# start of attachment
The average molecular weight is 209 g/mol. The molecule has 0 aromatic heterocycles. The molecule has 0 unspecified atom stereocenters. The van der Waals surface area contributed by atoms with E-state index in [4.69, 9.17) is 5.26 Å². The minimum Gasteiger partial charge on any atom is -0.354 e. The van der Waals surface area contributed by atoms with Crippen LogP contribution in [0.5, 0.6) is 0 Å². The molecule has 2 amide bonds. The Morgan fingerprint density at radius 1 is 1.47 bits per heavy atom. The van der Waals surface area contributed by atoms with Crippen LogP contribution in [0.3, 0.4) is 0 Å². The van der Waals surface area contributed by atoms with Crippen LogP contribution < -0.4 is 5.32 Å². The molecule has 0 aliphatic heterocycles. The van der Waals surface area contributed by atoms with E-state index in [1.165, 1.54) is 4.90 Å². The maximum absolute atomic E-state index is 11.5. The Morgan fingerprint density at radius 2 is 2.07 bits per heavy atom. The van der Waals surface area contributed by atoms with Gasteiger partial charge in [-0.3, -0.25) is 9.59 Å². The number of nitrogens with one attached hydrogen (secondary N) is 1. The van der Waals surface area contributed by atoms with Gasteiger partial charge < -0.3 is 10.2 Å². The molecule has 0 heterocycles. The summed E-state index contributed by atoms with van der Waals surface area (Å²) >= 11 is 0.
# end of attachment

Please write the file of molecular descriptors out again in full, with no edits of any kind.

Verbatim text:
The average molecular weight is 209 g/mol. The molecule has 0 aromatic heterocycles. The molecule has 0 unspecified atom stereocenters. The van der Waals surface area contributed by atoms with E-state index in [4.69, 9.17) is 5.26 Å². The minimum Gasteiger partial charge on any atom is -0.354 e. The van der Waals surface area contributed by atoms with Crippen LogP contribution in [0.5, 0.6) is 0 Å². The molecule has 2 amide bonds. The Morgan fingerprint density at radius 1 is 1.47 bits per heavy atom. The van der Waals surface area contributed by atoms with Crippen LogP contribution in [0.3, 0.4) is 0 Å². The van der Waals surface area contributed by atoms with Crippen LogP contribution < -0.4 is 5.32 Å². The molecule has 0 aliphatic heterocycles. The van der Waals surface area contributed by atoms with E-state index in [1.165, 1.54) is 4.90 Å². The maximum absolute atomic E-state index is 11.5. The Morgan fingerprint density at radius 2 is 2.07 bits per heavy atom. The van der Waals surface area contributed by atoms with Gasteiger partial charge in [-0.3, -0.25) is 9.59 Å². The number of nitrogens with one attached hydrogen (secondary N) is 1. The van der Waals surface area contributed by atoms with Gasteiger partial charge < -0.3 is 10.2 Å². The molecule has 0 heterocycles. The summed E-state index contributed by atoms with van der Waals surface area (Å²) >= 11 is 0.